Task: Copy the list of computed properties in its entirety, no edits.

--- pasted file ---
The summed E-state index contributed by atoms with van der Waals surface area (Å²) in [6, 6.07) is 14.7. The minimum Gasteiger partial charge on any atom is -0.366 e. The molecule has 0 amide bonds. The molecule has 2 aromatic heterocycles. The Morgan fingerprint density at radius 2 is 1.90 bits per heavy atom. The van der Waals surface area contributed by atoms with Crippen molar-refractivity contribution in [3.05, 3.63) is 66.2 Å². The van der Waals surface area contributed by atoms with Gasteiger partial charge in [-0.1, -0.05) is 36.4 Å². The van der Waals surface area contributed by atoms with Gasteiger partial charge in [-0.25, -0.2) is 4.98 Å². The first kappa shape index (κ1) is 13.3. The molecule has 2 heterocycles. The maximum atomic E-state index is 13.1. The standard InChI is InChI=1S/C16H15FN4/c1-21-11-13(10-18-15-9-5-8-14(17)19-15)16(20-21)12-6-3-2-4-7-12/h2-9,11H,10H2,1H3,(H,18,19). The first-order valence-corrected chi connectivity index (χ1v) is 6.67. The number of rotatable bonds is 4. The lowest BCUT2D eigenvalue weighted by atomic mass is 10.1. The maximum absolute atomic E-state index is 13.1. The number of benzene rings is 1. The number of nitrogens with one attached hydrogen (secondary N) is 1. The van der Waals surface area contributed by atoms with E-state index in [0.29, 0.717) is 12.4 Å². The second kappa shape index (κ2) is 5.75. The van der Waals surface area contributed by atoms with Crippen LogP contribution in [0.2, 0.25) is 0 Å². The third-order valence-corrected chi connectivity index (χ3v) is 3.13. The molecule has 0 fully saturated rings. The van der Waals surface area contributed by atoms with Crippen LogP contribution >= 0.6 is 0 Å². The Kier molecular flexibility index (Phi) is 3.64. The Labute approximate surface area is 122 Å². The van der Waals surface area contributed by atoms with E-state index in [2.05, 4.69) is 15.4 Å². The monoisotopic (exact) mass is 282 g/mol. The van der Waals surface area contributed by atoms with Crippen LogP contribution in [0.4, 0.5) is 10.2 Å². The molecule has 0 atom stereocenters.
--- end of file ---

The summed E-state index contributed by atoms with van der Waals surface area (Å²) in [6, 6.07) is 14.7. The minimum Gasteiger partial charge on any atom is -0.366 e. The molecule has 0 amide bonds. The molecule has 2 aromatic heterocycles. The Morgan fingerprint density at radius 2 is 1.90 bits per heavy atom. The van der Waals surface area contributed by atoms with Crippen molar-refractivity contribution in [3.05, 3.63) is 66.2 Å². The van der Waals surface area contributed by atoms with Gasteiger partial charge in [-0.1, -0.05) is 36.4 Å². The van der Waals surface area contributed by atoms with Gasteiger partial charge in [-0.25, -0.2) is 4.98 Å². The first kappa shape index (κ1) is 13.3. The molecule has 2 heterocycles. The maximum atomic E-state index is 13.1. The standard InChI is InChI=1S/C16H15FN4/c1-21-11-13(10-18-15-9-5-8-14(17)19-15)16(20-21)12-6-3-2-4-7-12/h2-9,11H,10H2,1H3,(H,18,19). The first-order valence-corrected chi connectivity index (χ1v) is 6.67. The number of rotatable bonds is 4. The lowest BCUT2D eigenvalue weighted by atomic mass is 10.1. The maximum absolute atomic E-state index is 13.1. The number of benzene rings is 1. The number of nitrogens with one attached hydrogen (secondary N) is 1. The van der Waals surface area contributed by atoms with E-state index in [0.29, 0.717) is 12.4 Å². The second kappa shape index (κ2) is 5.75. The van der Waals surface area contributed by atoms with Crippen LogP contribution in [0.2, 0.25) is 0 Å². The third-order valence-corrected chi connectivity index (χ3v) is 3.13. The molecule has 0 fully saturated rings. The van der Waals surface area contributed by atoms with Crippen LogP contribution >= 0.6 is 0 Å². The Kier molecular flexibility index (Phi) is 3.64. The Labute approximate surface area is 122 Å². The van der Waals surface area contributed by atoms with E-state index in [2.05, 4.69) is 15.4 Å². The monoisotopic (exact) mass is 282 g/mol. The van der Waals surface area contributed by atoms with Crippen LogP contribution in [0.4, 0.5) is 10.2 Å². The molecule has 0 atom stereocenters.